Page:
Disability and the barriers to feminine hygiene
India has made significant progress with regard to menstrual health and hygiene management (MHHM) over the past decades. However, certain groups have been overlooked, including girls and women with disabilities, who face an exceptional burden on account of the intersections between gender and disability.
What is the extent of the problem?
- Neglected minority: According to Census 2011, nearly 27 million persons (or 2.2% of the Indian population) are disabled. A person with disabilities (PwDs) has limited mobility and cognitive capacities which hinders her/his full and effective participation in society equally with others.
- High vulnerabilities: The Rights of Persons with Disabilities Act recognised that women and children are particularly vulnerable, and that certain rights, such as reproductive rights, may be even more neglected or disregarded as compared to others.
- Sociocultural attitudes: PwD may be excluded from fully participate in many areas of daily life as a consequence of impairments/societal barriers or sociocultural attitudes. Every menstruating person has the right to menstrual health, irrespective of their gender identity, ability, or socioeconomic status.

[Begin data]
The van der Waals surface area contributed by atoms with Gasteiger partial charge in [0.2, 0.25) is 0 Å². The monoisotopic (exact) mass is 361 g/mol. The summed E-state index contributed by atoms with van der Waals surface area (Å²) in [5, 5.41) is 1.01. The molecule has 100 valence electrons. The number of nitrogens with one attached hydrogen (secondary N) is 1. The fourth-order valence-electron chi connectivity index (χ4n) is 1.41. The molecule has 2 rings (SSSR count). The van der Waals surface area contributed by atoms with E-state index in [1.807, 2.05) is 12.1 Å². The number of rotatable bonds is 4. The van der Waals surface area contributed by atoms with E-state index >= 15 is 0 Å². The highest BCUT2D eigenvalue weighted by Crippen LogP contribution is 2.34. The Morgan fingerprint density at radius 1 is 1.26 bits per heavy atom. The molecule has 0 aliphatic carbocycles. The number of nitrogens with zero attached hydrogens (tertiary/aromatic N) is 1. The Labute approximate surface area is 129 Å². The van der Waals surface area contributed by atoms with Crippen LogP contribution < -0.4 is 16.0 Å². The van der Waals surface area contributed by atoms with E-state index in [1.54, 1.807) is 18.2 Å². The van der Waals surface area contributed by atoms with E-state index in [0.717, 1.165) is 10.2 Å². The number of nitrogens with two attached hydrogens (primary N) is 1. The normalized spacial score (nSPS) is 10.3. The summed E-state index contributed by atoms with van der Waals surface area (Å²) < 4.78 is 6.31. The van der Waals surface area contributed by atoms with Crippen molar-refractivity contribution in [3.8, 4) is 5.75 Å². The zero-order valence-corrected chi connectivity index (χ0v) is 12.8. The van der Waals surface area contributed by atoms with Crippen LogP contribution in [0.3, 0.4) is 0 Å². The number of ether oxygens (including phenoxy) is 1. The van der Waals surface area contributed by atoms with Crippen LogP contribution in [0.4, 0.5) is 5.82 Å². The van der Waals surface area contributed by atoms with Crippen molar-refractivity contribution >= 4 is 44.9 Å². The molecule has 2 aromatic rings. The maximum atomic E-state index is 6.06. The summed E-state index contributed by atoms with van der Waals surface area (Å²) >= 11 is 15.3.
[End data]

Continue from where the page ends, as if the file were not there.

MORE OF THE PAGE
What are the challenges faced by PwD?
- Stigma around mensuration: For a vast majority of women and girls and persons with gender diverse identities, menstruation is more than a mere physiological process due to preconceived notions about menstrual blood being impure or dirty. It creates additional hurdles to hygiene management.
- Triple burden: The realisation of rights and entitlements of PwD is poor, especially for those from socially and economically vulnerable groups. In India, girls and women with disabilities from poor households and marginalised communities, bear a triple burden.
- Prejudices and misconceptions: Deeply embedded prejudices about the reproductive anatomy and abilities of PwD result in their being considered asexual, unsuitable for marriage, and incapable of having and raising children. Access to sexual and reproductive health information and services are in turn compromised.